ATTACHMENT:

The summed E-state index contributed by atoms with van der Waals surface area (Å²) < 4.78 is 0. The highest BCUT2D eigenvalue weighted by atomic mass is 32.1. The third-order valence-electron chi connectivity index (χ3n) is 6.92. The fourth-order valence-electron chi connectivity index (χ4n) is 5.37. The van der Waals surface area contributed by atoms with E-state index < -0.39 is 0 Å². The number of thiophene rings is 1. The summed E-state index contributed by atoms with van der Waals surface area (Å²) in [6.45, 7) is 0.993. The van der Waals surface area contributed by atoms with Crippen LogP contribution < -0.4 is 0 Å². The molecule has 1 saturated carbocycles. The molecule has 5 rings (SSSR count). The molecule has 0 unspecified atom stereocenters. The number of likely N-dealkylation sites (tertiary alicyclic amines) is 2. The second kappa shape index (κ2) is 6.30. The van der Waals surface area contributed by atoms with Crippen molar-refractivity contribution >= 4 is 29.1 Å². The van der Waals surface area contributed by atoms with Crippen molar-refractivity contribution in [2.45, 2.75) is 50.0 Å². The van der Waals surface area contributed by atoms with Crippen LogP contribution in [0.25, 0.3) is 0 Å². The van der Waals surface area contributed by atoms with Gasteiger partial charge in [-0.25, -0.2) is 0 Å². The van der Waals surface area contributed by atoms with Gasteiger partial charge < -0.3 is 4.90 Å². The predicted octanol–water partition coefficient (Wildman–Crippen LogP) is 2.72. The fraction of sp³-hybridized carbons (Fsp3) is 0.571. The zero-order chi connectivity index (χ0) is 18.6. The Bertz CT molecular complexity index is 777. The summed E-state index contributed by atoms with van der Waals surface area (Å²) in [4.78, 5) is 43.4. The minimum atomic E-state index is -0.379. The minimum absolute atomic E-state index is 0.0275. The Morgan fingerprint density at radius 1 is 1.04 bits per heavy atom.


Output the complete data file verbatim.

The summed E-state index contributed by atoms with van der Waals surface area (Å²) < 4.78 is 0. The highest BCUT2D eigenvalue weighted by atomic mass is 32.1. The third-order valence-electron chi connectivity index (χ3n) is 6.92. The fourth-order valence-electron chi connectivity index (χ4n) is 5.37. The van der Waals surface area contributed by atoms with E-state index < -0.39 is 0 Å². The number of thiophene rings is 1. The summed E-state index contributed by atoms with van der Waals surface area (Å²) in [6.45, 7) is 0.993. The van der Waals surface area contributed by atoms with Crippen LogP contribution < -0.4 is 0 Å². The molecule has 1 saturated carbocycles. The molecule has 5 rings (SSSR count). The molecule has 0 unspecified atom stereocenters. The number of likely N-dealkylation sites (tertiary alicyclic amines) is 2. The second kappa shape index (κ2) is 6.30. The van der Waals surface area contributed by atoms with Crippen molar-refractivity contribution >= 4 is 29.1 Å². The van der Waals surface area contributed by atoms with Crippen molar-refractivity contribution in [2.45, 2.75) is 50.0 Å². The van der Waals surface area contributed by atoms with Crippen LogP contribution in [0.25, 0.3) is 0 Å². The van der Waals surface area contributed by atoms with Gasteiger partial charge in [-0.25, -0.2) is 0 Å². The van der Waals surface area contributed by atoms with Gasteiger partial charge < -0.3 is 4.90 Å². The predicted octanol–water partition coefficient (Wildman–Crippen LogP) is 2.72. The fraction of sp³-hybridized carbons (Fsp3) is 0.571. The zero-order chi connectivity index (χ0) is 18.6. The Bertz CT molecular complexity index is 777. The summed E-state index contributed by atoms with van der Waals surface area (Å²) in [4.78, 5) is 43.4. The minimum atomic E-state index is -0.379. The minimum absolute atomic E-state index is 0.0275. The Morgan fingerprint density at radius 1 is 1.04 bits per heavy atom.